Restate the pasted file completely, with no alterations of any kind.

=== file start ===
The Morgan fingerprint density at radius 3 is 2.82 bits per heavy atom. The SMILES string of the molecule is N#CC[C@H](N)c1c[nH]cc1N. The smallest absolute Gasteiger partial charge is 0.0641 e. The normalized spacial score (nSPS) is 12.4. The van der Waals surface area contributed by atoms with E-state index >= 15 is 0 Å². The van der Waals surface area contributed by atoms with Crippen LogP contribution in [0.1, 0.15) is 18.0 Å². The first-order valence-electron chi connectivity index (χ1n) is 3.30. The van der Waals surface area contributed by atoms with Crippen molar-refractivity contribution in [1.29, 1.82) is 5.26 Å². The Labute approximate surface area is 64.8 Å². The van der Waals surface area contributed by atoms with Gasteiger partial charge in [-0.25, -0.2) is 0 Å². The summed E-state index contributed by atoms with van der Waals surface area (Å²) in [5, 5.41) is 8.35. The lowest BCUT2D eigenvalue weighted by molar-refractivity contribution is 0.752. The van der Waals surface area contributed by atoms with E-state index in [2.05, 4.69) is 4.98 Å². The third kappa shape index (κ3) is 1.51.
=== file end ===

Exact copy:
The Morgan fingerprint density at radius 3 is 2.82 bits per heavy atom. The SMILES string of the molecule is N#CC[C@H](N)c1c[nH]cc1N. The smallest absolute Gasteiger partial charge is 0.0641 e. The normalized spacial score (nSPS) is 12.4. The van der Waals surface area contributed by atoms with E-state index >= 15 is 0 Å². The van der Waals surface area contributed by atoms with Crippen LogP contribution in [0.1, 0.15) is 18.0 Å². The first-order valence-electron chi connectivity index (χ1n) is 3.30. The van der Waals surface area contributed by atoms with Crippen molar-refractivity contribution in [1.29, 1.82) is 5.26 Å². The Labute approximate surface area is 64.8 Å². The van der Waals surface area contributed by atoms with Gasteiger partial charge in [-0.25, -0.2) is 0 Å². The summed E-state index contributed by atoms with van der Waals surface area (Å²) in [5, 5.41) is 8.35. The lowest BCUT2D eigenvalue weighted by molar-refractivity contribution is 0.752. The van der Waals surface area contributed by atoms with E-state index in [2.05, 4.69) is 4.98 Å². The third kappa shape index (κ3) is 1.51.